INDIE FILM REVIEW: The Anna Cabrini Chronicles
Film is art. Despite the bastardization of the original form for capital profit, in the end, a true filmmaker’s one desire is the bring forth their creative vision to the world and to tell a story that is both visually inspiring and emotionally moving. As with any particular art form, when utilized in a truly unique, undiluted and un-homogenized way, the end result can leave the viewer of the final piece in a state of true contemplation, the sensation that something special has entered their life and that they have been privy to a secret truth reserved for the aware settling over them like the setting autumn sun.
In this day and age everything around us seems produced for the short-attention-span-theater, stripped of any deeper resounding meaning for fear of it being lost upon the uninterested minds of the sedated masses. Truly artistic film endeavors have become rare treasures for artists, such as myself, to happen upon. It has always been a constant struggle for some filmmakers to take back their art form from the likes of Hollywood and save it from the inherent dilution that comes with mass-marketed mainstream promotion. Because of this struggle it is often hard to find a true gem when everyone with a digital recorder seems to think that they possess the ability to weave a visual tale digestible for the higher intellect. However, when one does happen upon a truly innovative film, this rarity makes the instance even more special and profound for the viewer.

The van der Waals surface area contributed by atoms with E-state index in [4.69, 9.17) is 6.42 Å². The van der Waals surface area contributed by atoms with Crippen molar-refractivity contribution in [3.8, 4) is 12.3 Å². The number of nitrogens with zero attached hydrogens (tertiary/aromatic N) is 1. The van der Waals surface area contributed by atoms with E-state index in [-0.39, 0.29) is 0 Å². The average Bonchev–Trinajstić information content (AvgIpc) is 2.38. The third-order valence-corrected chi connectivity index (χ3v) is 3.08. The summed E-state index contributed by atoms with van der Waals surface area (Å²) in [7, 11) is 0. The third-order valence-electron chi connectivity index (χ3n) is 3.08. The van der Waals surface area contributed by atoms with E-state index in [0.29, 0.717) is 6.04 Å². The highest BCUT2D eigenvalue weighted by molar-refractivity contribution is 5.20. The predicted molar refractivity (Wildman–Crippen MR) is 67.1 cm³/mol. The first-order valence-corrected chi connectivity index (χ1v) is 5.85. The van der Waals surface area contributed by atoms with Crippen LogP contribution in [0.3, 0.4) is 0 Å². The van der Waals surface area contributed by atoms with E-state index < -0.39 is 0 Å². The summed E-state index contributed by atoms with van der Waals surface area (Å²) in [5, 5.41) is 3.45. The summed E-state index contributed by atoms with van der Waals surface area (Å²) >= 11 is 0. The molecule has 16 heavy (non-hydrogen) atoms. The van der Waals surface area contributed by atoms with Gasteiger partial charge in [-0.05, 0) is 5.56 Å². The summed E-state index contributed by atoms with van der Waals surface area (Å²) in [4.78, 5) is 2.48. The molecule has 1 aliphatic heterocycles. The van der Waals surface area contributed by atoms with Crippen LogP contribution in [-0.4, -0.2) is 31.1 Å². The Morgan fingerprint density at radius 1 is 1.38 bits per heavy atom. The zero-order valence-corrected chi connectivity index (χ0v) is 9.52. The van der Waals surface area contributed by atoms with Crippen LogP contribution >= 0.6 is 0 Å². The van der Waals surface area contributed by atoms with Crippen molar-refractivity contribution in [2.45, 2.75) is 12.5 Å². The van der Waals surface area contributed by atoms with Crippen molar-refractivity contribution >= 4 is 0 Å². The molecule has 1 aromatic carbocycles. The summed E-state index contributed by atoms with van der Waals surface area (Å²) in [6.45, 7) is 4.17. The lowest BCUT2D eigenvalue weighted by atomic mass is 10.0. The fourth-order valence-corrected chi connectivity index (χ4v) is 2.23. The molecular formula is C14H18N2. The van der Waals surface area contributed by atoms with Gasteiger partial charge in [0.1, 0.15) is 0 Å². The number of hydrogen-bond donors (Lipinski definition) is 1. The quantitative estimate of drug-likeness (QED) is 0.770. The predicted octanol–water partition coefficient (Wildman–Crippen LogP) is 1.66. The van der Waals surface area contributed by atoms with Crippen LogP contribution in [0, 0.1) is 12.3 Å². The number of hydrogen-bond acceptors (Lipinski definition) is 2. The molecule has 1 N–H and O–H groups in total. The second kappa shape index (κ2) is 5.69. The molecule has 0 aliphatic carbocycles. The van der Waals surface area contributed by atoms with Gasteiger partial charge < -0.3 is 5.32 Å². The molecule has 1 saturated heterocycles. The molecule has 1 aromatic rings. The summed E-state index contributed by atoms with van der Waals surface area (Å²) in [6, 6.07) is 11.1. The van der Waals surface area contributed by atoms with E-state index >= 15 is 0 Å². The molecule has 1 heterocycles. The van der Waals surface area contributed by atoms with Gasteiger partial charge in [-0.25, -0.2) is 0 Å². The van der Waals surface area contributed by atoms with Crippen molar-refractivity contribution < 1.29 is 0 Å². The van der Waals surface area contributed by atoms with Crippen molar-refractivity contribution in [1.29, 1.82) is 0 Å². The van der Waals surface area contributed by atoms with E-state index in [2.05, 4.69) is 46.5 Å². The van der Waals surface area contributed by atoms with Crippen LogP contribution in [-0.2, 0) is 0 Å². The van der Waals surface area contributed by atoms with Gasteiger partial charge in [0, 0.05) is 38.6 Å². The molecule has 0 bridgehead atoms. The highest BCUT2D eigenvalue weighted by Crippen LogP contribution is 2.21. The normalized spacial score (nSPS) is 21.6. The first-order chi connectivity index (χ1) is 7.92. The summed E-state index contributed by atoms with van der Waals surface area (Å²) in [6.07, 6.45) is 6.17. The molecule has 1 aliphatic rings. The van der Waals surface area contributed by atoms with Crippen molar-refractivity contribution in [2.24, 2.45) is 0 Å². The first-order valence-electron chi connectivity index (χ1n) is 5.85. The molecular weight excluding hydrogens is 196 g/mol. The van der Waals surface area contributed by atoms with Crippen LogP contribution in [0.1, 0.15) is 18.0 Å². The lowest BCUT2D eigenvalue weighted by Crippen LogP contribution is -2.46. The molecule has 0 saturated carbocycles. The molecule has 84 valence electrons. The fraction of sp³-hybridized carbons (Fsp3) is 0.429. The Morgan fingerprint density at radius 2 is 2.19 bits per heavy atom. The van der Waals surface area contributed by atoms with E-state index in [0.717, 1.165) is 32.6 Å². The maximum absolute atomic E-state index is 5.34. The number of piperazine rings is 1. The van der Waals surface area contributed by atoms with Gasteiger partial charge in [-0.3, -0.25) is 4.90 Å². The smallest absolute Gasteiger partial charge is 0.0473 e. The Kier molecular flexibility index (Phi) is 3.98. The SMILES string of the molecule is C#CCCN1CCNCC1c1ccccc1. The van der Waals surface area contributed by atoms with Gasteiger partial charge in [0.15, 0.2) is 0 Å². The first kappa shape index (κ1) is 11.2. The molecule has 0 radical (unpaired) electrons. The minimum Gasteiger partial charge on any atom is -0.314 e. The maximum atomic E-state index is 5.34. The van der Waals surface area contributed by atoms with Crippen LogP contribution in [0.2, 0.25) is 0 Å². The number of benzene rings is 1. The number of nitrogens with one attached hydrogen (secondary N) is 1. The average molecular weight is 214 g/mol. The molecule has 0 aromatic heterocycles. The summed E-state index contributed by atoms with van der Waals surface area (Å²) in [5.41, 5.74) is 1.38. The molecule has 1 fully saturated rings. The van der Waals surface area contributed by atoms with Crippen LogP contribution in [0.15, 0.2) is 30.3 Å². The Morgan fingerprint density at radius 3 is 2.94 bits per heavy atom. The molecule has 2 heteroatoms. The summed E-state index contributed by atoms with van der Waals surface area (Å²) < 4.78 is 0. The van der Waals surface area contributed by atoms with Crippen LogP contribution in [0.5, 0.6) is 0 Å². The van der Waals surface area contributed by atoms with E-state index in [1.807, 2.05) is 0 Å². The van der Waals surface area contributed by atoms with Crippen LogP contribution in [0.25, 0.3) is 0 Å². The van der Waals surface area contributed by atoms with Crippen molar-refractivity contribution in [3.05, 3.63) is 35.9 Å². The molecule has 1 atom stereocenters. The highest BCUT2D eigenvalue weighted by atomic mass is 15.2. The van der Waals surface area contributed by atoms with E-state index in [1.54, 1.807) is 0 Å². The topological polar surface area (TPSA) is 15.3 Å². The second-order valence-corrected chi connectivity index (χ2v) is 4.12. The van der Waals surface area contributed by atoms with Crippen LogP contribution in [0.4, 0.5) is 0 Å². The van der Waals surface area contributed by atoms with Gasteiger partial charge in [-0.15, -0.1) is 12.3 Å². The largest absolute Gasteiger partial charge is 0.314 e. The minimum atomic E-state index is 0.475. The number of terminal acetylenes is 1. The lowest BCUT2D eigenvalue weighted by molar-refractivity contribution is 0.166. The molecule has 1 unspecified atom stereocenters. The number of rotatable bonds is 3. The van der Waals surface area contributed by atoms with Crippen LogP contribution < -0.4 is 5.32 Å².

I have a special appreciation for films that breach the normal standards of filmmaking to interweave other art forms such as illustration, animation and poetry in order to truly create a new world for the viewer. All too often I find myself bearing witness to the same over-produced regurgitated mainstream “storytelling” designed with the sole purpose of sating the mass public’s insatiable craving for mindless entertainment so much so that one movie begins to blend seamlessly into the other. THE ANNA CABRINI CHRONICLES by Twad b. Dorenfield and POLYMORPHproductions have broken away from this looming temptation to be assimilated into the Hollywood machine and have embraced just such an artistic collage of media formats.
Through a combination of traditional hand-drawn animation, documentary-stylized live action and poetic voice-overs, the story of Anna Cabrini’s efforts to chronicle the lives of a variety of clinically depressed, suicidal and insane individuals comes to life on the screen with an eerie beauty that is both slightly disturbing and absolutely fascinating to watch. The film moves with a certain operatic, yet strangely Kubrick-esque quality that draws the viewer into each uniquely bizarre and sad world of these tortured souls as they relate their life stories to Cabrini via tape-recorded dialogues.
Dorenfield has perfectly balanced the intensity of the story with the higher level artistic presentation of the film itself with a resounding deftness that speaks to the production team’s innate passion for their creation. I predict that THE ANNA CABRINI CHRONICLES are certain to become a new cult film phenomenon.